New product ideas, including the Specially Selected Sour Cherry & Belgian Chocolate Hot Cross Buns released in time for Easter 2015, are a joint process. In this instance, ALDI identified a trend towards premium products and wanted to introduce an Easter product under its Specially Selected label to match the success of its Christmas lines. ALDI worked closely with Davies Bakery on different flavours and iterations before the new bun range was developed.

Wherever possible, Davies Bakery sources its ingredients from Australia. Local sources of highly specialised ingredients, such as bread improvers, are currently unavailable and, depending on the season, dried fruit from overseas is sometimes used. But the core ingredients and vast bulk of what goes into the product is Australian-sourced.

Davies Bakery is also certified by the Roundtable on Sustainable Palm Oil, meaning it can trace any palm oil used in its products back to the source and ensure it is from a sustainable provider.

Future of Bread

With much diversification across bread products in recent years, a major trend has been the popularity of artisan breads.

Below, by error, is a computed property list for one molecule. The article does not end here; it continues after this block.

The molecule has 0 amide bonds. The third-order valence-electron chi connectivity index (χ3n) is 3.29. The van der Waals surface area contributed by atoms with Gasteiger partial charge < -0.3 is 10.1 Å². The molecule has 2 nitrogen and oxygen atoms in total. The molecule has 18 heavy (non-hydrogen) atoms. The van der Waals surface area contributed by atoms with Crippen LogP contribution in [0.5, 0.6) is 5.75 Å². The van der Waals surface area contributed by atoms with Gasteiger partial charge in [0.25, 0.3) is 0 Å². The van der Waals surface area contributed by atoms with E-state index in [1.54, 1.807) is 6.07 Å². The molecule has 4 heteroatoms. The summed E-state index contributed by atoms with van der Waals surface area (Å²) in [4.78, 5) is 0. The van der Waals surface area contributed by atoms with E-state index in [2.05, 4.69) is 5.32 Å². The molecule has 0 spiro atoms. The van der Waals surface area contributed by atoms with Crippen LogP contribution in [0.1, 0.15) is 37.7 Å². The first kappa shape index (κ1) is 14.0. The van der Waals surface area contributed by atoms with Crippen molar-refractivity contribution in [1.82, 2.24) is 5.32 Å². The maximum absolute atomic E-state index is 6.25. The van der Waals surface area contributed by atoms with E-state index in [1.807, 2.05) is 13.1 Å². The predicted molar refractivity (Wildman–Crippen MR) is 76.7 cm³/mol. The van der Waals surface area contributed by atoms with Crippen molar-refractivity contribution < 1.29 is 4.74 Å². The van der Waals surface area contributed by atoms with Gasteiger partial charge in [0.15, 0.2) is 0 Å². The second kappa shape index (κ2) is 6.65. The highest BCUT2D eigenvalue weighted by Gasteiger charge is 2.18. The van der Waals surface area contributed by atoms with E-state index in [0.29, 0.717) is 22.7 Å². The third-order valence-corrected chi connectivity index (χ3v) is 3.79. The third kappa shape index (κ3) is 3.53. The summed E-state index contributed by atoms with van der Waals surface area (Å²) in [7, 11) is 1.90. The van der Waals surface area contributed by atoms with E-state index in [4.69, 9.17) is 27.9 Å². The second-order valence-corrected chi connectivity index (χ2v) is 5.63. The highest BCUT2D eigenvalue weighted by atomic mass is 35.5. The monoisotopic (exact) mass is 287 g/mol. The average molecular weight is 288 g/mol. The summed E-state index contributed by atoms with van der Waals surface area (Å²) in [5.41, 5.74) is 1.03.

According to Davies Bakery, this is a good thing because it has driven the big bakers and packaged bread suppliers to innovate.

 “People are more interested in bread again and sales are now growing roughly in line with population,” Davies Bakery said. “It’s not taking the world by storm, but it’s still very much a staple for everybody. There are very few people who don’t eat bread in some form – even if it’s in gluten-free form.”

Davies will continue to focus on creating high-quality everyday bread, such as the loaves it makes for ALDI that retail for 85¢.

“Even though it’s sold at a very, very competitive price at ALDI, we don’t take anything out of it to achieve that price,” Davies Bakery said. “I think that shows in the flavour.”